Cool November Festivals
November normally brings cooler temperatures to Bangkok and is the beginning of the best time of year to get outside. It’s no coincidence that there are some big celebrations taking place at this time, both in Bangkok and outside of town.
Loy Krathong is the biggest festival, joined by its northern counterpart Yi Peng, and up in Isaan, the town of Surin hosts the annual Elephant Roundup, one of Thailand’s most enjoyable weekend fetes. Here’s a synopsis of what is coming up.
Perhaps Thailand’s most traditional and magical celebration, Loy Krathong is a Brahmin festival in origin, which honors both the Buddha and also the goddess of water Phra Mae Kongka (November is traditionally the time when, post-rainy season, canals and rivers overflow their banks, and is the end of the harvest period).
On the night of the full moon, thousands of people everywhere in the country take to every river, lake, canal, and pond to float krathongs – small baskets traditionally made from banana stalks, but now made from bread or lotus leaves, which are formed into rafts, decorated with candles and flowers, and launched into the water, symbolizing letting go of anger, bad deeds and thoughts, and to express gratitude to the Hindu water goddess Phra Mae Kongka.
In Bangkok, the Chao Phraya river is the epicenter for the merit making, and as the candlelit krathongs floating down the river are pretty romantic, most of the hotels and restaurants here offer prime viewing spots and special dinner promotions, making this festival just as amorous as Valentine’s Day! Loy Krathong will be celebrated on Nov 23 this year.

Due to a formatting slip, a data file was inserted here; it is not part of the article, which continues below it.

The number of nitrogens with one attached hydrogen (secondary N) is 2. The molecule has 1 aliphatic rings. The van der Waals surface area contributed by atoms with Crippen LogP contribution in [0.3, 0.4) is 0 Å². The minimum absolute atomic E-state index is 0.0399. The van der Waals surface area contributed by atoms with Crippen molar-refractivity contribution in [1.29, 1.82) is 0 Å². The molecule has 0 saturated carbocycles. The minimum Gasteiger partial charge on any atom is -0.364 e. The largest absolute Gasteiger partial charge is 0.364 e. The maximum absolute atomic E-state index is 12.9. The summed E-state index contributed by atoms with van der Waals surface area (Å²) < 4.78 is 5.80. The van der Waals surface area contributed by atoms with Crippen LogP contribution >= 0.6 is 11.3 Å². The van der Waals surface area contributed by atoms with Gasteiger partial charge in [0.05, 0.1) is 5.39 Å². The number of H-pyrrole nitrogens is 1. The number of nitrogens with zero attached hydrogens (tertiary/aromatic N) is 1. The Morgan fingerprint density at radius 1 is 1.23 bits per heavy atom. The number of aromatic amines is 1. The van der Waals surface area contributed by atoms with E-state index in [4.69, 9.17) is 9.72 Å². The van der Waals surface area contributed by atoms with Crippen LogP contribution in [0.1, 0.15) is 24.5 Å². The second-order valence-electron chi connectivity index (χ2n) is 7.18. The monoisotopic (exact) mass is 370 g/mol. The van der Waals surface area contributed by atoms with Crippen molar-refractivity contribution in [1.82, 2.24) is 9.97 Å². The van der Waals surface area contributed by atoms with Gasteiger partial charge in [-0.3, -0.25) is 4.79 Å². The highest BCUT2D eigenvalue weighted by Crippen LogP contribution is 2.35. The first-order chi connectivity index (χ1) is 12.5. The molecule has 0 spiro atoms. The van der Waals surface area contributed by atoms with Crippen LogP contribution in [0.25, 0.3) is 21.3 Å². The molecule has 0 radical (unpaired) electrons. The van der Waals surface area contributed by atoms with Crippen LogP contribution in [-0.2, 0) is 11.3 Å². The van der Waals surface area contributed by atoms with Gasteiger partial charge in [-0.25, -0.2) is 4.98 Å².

In a unique northern version of Loy Krathong, Chiang Mai plays host to Yi Peng, also celebrated on Nov 23. While a different festival, it is celebrated on the same date (which is the Lanna lunar calendar’s second month, yi means two and peng means full moon), and rather than floating boats, candle lanterns (made from rice paper and wires or bamboo, to which a lit candle is affixed inside) known as khom loi are set sail into the night sky.
Known as the “festival of lights,” Yi Peng is wildly photogenic, romantic, and is northern Thailand’s most notable event. It takes a bit of planning if you want to join in the festivities, as Chiang Mai gets very crowded during this time, and you need to note that despite this being a traditional Lanna festival, there are two festivals that occur these days, one put on for tourists which is a paid event, with guaranteed seating, transportation, and dinner, and the traditional free Thai event which is very crowded and chaotic, so do plan accordingly.
Surin Elephant Roundup
Every year during the third weekend of November, Isaan’s Surin celebrates the historical connection between elephants and their mahouts (trainers) and the role that elephants have played in Thai daily life and history. Get here prior to the weekend though, as on Friday morning the town welcomes the star attractions by serving up a huge elephant breakfast, where the elephants line the main street and sate themselves for the big weekend ahead. The festival will be held on Nov 17 – 18 this year.
The festivities then move over to the large Si Narong Stadium, where there are demonstrations of the techniques used to train elephants, and the big beasts show off their prowess engaging in elephant polo matches, playing football, and large us-versus-them tug-of-war events in which the audience are invited to come out and pull on the rope (of course the elephants always win). Following the fun and games, mahouts show off feeding and bathing rituals, as well as traditional ceremonies like phi pakarn, a rite used to fend off danger during roundups of wild elephants.
As elephants have traditionally been a vital part of ancient warfare in Siam, the main event of the festival is a fully recreated mock battle with large armies being led by their colorfully adorned costumed elephants, complete with cannons and plenty of smoke and fire. In addition to these activities, there is also a local beauty pageant, a parade, and plenty of rides and photo sessions available with the hundreds of elephants that come in from around the province for the event. For a glimpse into the importance of elephants in Thai culture and history, this one’s a must-see.